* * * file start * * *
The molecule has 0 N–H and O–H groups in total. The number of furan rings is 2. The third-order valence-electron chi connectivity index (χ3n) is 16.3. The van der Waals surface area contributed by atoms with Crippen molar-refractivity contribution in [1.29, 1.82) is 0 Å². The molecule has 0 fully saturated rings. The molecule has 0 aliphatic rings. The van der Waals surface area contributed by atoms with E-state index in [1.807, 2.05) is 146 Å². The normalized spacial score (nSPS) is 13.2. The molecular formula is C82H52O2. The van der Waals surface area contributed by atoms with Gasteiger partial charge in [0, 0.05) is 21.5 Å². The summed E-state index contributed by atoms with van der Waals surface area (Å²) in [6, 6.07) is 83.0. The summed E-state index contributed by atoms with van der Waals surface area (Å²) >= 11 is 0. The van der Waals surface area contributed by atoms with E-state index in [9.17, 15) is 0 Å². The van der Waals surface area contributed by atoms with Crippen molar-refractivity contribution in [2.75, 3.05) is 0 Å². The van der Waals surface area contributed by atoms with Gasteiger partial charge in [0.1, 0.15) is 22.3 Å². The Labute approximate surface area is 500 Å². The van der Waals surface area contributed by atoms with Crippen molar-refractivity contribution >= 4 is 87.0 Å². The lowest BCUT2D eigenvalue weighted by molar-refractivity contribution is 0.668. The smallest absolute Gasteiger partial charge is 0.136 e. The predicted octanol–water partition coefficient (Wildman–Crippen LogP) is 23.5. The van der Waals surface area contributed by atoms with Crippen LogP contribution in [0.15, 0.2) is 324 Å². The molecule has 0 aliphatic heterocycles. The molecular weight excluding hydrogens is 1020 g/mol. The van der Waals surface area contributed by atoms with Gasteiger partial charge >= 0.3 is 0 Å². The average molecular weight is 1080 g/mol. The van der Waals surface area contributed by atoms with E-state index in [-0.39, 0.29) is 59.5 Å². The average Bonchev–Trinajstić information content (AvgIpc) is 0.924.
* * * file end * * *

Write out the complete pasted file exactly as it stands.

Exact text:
The molecule has 0 N–H and O–H groups in total. The number of furan rings is 2. The third-order valence-electron chi connectivity index (χ3n) is 16.3. The van der Waals surface area contributed by atoms with Crippen molar-refractivity contribution in [1.29, 1.82) is 0 Å². The molecule has 0 fully saturated rings. The molecule has 0 aliphatic rings. The van der Waals surface area contributed by atoms with E-state index in [1.807, 2.05) is 146 Å². The normalized spacial score (nSPS) is 13.2. The molecular formula is C82H52O2. The van der Waals surface area contributed by atoms with Gasteiger partial charge in [0, 0.05) is 21.5 Å². The summed E-state index contributed by atoms with van der Waals surface area (Å²) in [6, 6.07) is 83.0. The summed E-state index contributed by atoms with van der Waals surface area (Å²) >= 11 is 0. The van der Waals surface area contributed by atoms with E-state index in [9.17, 15) is 0 Å². The van der Waals surface area contributed by atoms with Crippen molar-refractivity contribution in [2.75, 3.05) is 0 Å². The van der Waals surface area contributed by atoms with Gasteiger partial charge in [0.1, 0.15) is 22.3 Å². The Labute approximate surface area is 500 Å². The van der Waals surface area contributed by atoms with Crippen molar-refractivity contribution >= 4 is 87.0 Å². The lowest BCUT2D eigenvalue weighted by molar-refractivity contribution is 0.668. The smallest absolute Gasteiger partial charge is 0.136 e. The predicted octanol–water partition coefficient (Wildman–Crippen LogP) is 23.5. The van der Waals surface area contributed by atoms with Crippen LogP contribution in [0.15, 0.2) is 324 Å². The molecule has 0 aliphatic heterocycles. The molecular weight excluding hydrogens is 1020 g/mol. The van der Waals surface area contributed by atoms with Gasteiger partial charge >= 0.3 is 0 Å². The average molecular weight is 1080 g/mol. The van der Waals surface area contributed by atoms with E-state index in [-0.39, 0.29) is 59.5 Å². The average Bonchev–Trinajstić information content (AvgIpc) is 0.924.